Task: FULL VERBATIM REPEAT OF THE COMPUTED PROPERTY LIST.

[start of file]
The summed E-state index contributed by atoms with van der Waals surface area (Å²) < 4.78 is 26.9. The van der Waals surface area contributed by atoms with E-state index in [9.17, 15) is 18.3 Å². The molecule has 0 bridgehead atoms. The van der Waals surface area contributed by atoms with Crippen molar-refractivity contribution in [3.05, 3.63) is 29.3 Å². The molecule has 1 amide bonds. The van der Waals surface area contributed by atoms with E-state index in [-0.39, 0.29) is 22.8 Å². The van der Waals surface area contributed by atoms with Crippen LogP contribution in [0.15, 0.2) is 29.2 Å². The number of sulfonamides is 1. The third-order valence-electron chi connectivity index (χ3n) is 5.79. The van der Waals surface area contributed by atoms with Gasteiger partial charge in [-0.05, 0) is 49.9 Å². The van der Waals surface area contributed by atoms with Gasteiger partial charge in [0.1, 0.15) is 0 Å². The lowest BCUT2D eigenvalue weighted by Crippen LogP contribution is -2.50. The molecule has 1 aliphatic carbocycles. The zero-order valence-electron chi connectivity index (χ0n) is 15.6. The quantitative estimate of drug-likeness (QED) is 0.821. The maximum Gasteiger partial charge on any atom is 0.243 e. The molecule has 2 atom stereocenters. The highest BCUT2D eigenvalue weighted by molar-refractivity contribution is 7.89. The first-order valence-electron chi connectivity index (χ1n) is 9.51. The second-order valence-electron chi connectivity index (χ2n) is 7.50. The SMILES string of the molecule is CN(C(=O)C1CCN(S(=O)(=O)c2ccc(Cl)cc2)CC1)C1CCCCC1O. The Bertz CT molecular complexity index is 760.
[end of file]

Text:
The summed E-state index contributed by atoms with van der Waals surface area (Å²) < 4.78 is 26.9. The van der Waals surface area contributed by atoms with E-state index in [9.17, 15) is 18.3 Å². The molecule has 0 bridgehead atoms. The van der Waals surface area contributed by atoms with Crippen molar-refractivity contribution in [3.05, 3.63) is 29.3 Å². The molecule has 1 amide bonds. The van der Waals surface area contributed by atoms with E-state index in [-0.39, 0.29) is 22.8 Å². The van der Waals surface area contributed by atoms with Crippen LogP contribution in [0.15, 0.2) is 29.2 Å². The number of sulfonamides is 1. The third-order valence-electron chi connectivity index (χ3n) is 5.79. The van der Waals surface area contributed by atoms with Gasteiger partial charge in [-0.05, 0) is 49.9 Å². The van der Waals surface area contributed by atoms with Gasteiger partial charge in [0.1, 0.15) is 0 Å². The lowest BCUT2D eigenvalue weighted by Crippen LogP contribution is -2.50. The molecule has 1 aliphatic carbocycles. The zero-order valence-electron chi connectivity index (χ0n) is 15.6. The quantitative estimate of drug-likeness (QED) is 0.821. The maximum Gasteiger partial charge on any atom is 0.243 e. The molecule has 2 atom stereocenters. The highest BCUT2D eigenvalue weighted by molar-refractivity contribution is 7.89. The first-order valence-electron chi connectivity index (χ1n) is 9.51. The second-order valence-electron chi connectivity index (χ2n) is 7.50. The SMILES string of the molecule is CN(C(=O)C1CCN(S(=O)(=O)c2ccc(Cl)cc2)CC1)C1CCCCC1O. The Bertz CT molecular complexity index is 760.